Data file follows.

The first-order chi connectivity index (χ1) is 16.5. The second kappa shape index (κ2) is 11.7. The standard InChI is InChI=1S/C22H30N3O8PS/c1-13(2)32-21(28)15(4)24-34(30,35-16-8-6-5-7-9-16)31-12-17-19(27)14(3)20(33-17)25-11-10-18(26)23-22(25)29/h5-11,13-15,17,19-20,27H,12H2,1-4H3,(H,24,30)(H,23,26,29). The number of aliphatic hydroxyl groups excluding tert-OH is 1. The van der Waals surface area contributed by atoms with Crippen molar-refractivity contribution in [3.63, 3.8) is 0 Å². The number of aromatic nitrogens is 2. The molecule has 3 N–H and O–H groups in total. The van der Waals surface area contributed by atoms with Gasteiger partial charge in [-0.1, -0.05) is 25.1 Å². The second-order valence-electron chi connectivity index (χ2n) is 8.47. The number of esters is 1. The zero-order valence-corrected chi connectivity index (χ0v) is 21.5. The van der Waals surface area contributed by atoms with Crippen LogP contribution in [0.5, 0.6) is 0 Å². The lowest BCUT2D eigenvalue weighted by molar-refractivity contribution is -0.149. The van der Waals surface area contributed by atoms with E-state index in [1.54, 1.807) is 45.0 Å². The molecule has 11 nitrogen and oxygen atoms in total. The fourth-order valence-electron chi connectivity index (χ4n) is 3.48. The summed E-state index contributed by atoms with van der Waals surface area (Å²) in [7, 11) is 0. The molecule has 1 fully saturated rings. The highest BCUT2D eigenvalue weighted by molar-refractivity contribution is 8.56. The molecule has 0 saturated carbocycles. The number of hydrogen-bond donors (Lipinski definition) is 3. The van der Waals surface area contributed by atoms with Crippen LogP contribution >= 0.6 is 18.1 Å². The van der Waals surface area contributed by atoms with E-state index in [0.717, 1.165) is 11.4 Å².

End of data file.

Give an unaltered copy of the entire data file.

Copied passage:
The first-order chi connectivity index (χ1) is 16.5. The second kappa shape index (κ2) is 11.7. The standard InChI is InChI=1S/C22H30N3O8PS/c1-13(2)32-21(28)15(4)24-34(30,35-16-8-6-5-7-9-16)31-12-17-19(27)14(3)20(33-17)25-11-10-18(26)23-22(25)29/h5-11,13-15,17,19-20,27H,12H2,1-4H3,(H,24,30)(H,23,26,29). The number of aliphatic hydroxyl groups excluding tert-OH is 1. The van der Waals surface area contributed by atoms with Crippen molar-refractivity contribution in [3.63, 3.8) is 0 Å². The number of aromatic nitrogens is 2. The molecule has 3 N–H and O–H groups in total. The van der Waals surface area contributed by atoms with Gasteiger partial charge in [-0.1, -0.05) is 25.1 Å². The second-order valence-electron chi connectivity index (χ2n) is 8.47. The number of esters is 1. The zero-order valence-corrected chi connectivity index (χ0v) is 21.5. The van der Waals surface area contributed by atoms with Crippen LogP contribution in [0.5, 0.6) is 0 Å². The lowest BCUT2D eigenvalue weighted by molar-refractivity contribution is -0.149. The van der Waals surface area contributed by atoms with E-state index in [1.54, 1.807) is 45.0 Å². The molecule has 11 nitrogen and oxygen atoms in total. The fourth-order valence-electron chi connectivity index (χ4n) is 3.48. The summed E-state index contributed by atoms with van der Waals surface area (Å²) in [7, 11) is 0. The molecule has 1 fully saturated rings. The highest BCUT2D eigenvalue weighted by molar-refractivity contribution is 8.56. The molecule has 0 saturated carbocycles. The number of hydrogen-bond donors (Lipinski definition) is 3. The van der Waals surface area contributed by atoms with Crippen LogP contribution >= 0.6 is 18.1 Å². The van der Waals surface area contributed by atoms with E-state index in [0.717, 1.165) is 11.4 Å².